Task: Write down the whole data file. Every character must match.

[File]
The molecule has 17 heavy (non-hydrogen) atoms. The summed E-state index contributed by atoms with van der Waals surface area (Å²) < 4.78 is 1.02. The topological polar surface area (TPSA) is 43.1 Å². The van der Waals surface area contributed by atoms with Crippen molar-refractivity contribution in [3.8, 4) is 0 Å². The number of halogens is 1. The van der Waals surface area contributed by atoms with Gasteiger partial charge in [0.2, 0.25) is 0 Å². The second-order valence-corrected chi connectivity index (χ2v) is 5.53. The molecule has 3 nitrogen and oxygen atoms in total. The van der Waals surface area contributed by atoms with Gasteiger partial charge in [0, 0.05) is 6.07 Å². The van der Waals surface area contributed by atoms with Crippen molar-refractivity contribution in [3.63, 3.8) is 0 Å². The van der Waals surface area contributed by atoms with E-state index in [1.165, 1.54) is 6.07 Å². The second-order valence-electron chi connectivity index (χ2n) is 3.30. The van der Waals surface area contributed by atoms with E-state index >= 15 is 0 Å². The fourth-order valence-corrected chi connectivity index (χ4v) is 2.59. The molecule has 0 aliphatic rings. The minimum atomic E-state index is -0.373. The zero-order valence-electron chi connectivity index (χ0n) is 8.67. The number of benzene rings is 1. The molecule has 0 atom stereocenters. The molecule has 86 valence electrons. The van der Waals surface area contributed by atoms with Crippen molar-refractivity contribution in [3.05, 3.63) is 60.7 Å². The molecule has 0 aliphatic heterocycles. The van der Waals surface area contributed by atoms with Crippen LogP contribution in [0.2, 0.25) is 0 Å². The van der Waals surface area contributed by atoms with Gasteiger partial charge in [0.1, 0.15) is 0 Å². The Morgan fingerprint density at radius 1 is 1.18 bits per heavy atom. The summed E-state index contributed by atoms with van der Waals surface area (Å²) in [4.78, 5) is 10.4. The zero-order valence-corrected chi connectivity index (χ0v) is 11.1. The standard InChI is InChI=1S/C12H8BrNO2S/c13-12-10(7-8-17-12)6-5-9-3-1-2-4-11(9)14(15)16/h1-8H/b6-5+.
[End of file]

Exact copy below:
The molecule has 17 heavy (non-hydrogen) atoms. The summed E-state index contributed by atoms with van der Waals surface area (Å²) < 4.78 is 1.02. The topological polar surface area (TPSA) is 43.1 Å². The van der Waals surface area contributed by atoms with Crippen molar-refractivity contribution in [3.8, 4) is 0 Å². The number of halogens is 1. The van der Waals surface area contributed by atoms with Gasteiger partial charge in [0.2, 0.25) is 0 Å². The second-order valence-corrected chi connectivity index (χ2v) is 5.53. The molecule has 3 nitrogen and oxygen atoms in total. The van der Waals surface area contributed by atoms with Gasteiger partial charge in [0, 0.05) is 6.07 Å². The van der Waals surface area contributed by atoms with Crippen molar-refractivity contribution in [3.63, 3.8) is 0 Å². The van der Waals surface area contributed by atoms with E-state index in [1.165, 1.54) is 6.07 Å². The second-order valence-electron chi connectivity index (χ2n) is 3.30. The van der Waals surface area contributed by atoms with E-state index >= 15 is 0 Å². The fourth-order valence-corrected chi connectivity index (χ4v) is 2.59. The molecule has 0 aliphatic rings. The minimum atomic E-state index is -0.373. The zero-order valence-electron chi connectivity index (χ0n) is 8.67. The number of benzene rings is 1. The molecule has 0 atom stereocenters. The molecule has 86 valence electrons. The van der Waals surface area contributed by atoms with Crippen molar-refractivity contribution in [3.05, 3.63) is 60.7 Å². The molecule has 0 aliphatic heterocycles. The van der Waals surface area contributed by atoms with Crippen LogP contribution in [0.2, 0.25) is 0 Å². The van der Waals surface area contributed by atoms with Gasteiger partial charge in [0.1, 0.15) is 0 Å². The Morgan fingerprint density at radius 1 is 1.18 bits per heavy atom. The summed E-state index contributed by atoms with van der Waals surface area (Å²) in [4.78, 5) is 10.4. The zero-order valence-corrected chi connectivity index (χ0v) is 11.1. The standard InChI is InChI=1S/C12H8BrNO2S/c13-12-10(7-8-17-12)6-5-9-3-1-2-4-11(9)14(15)16/h1-8H/b6-5+.